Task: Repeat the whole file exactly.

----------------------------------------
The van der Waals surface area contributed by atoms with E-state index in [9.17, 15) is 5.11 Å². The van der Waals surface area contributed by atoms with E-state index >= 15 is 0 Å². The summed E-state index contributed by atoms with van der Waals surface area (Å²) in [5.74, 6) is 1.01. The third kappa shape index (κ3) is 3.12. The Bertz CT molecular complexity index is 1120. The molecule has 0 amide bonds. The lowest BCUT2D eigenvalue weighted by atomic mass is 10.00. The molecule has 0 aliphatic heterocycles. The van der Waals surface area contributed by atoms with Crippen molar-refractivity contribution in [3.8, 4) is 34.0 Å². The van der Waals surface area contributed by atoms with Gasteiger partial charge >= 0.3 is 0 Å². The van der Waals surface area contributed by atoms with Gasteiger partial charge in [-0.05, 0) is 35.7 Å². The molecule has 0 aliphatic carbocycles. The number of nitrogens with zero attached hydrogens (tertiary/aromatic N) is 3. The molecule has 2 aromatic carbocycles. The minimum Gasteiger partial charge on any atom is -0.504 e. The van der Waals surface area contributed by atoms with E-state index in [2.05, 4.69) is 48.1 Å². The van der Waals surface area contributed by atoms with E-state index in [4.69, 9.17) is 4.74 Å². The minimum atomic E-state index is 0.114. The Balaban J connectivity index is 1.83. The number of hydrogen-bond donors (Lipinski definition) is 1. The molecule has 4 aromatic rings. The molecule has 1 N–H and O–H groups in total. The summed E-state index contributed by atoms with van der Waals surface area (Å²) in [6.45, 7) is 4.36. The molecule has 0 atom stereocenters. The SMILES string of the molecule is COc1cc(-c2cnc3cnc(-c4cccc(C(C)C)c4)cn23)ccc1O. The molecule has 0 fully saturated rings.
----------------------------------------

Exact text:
The van der Waals surface area contributed by atoms with E-state index in [9.17, 15) is 5.11 Å². The van der Waals surface area contributed by atoms with E-state index >= 15 is 0 Å². The summed E-state index contributed by atoms with van der Waals surface area (Å²) in [5.74, 6) is 1.01. The third kappa shape index (κ3) is 3.12. The Bertz CT molecular complexity index is 1120. The molecule has 0 amide bonds. The lowest BCUT2D eigenvalue weighted by atomic mass is 10.00. The molecule has 0 aliphatic heterocycles. The van der Waals surface area contributed by atoms with Crippen molar-refractivity contribution in [3.8, 4) is 34.0 Å². The van der Waals surface area contributed by atoms with Gasteiger partial charge >= 0.3 is 0 Å². The van der Waals surface area contributed by atoms with Gasteiger partial charge in [-0.05, 0) is 35.7 Å². The molecule has 0 aliphatic carbocycles. The number of nitrogens with zero attached hydrogens (tertiary/aromatic N) is 3. The molecule has 2 aromatic carbocycles. The minimum Gasteiger partial charge on any atom is -0.504 e. The van der Waals surface area contributed by atoms with E-state index in [2.05, 4.69) is 48.1 Å². The van der Waals surface area contributed by atoms with E-state index in [4.69, 9.17) is 4.74 Å². The minimum atomic E-state index is 0.114. The Balaban J connectivity index is 1.83. The number of hydrogen-bond donors (Lipinski definition) is 1. The molecule has 4 aromatic rings. The molecule has 1 N–H and O–H groups in total. The summed E-state index contributed by atoms with van der Waals surface area (Å²) in [6.45, 7) is 4.36. The molecule has 0 atom stereocenters. The SMILES string of the molecule is COc1cc(-c2cnc3cnc(-c4cccc(C(C)C)c4)cn23)ccc1O. The molecule has 0 fully saturated rings.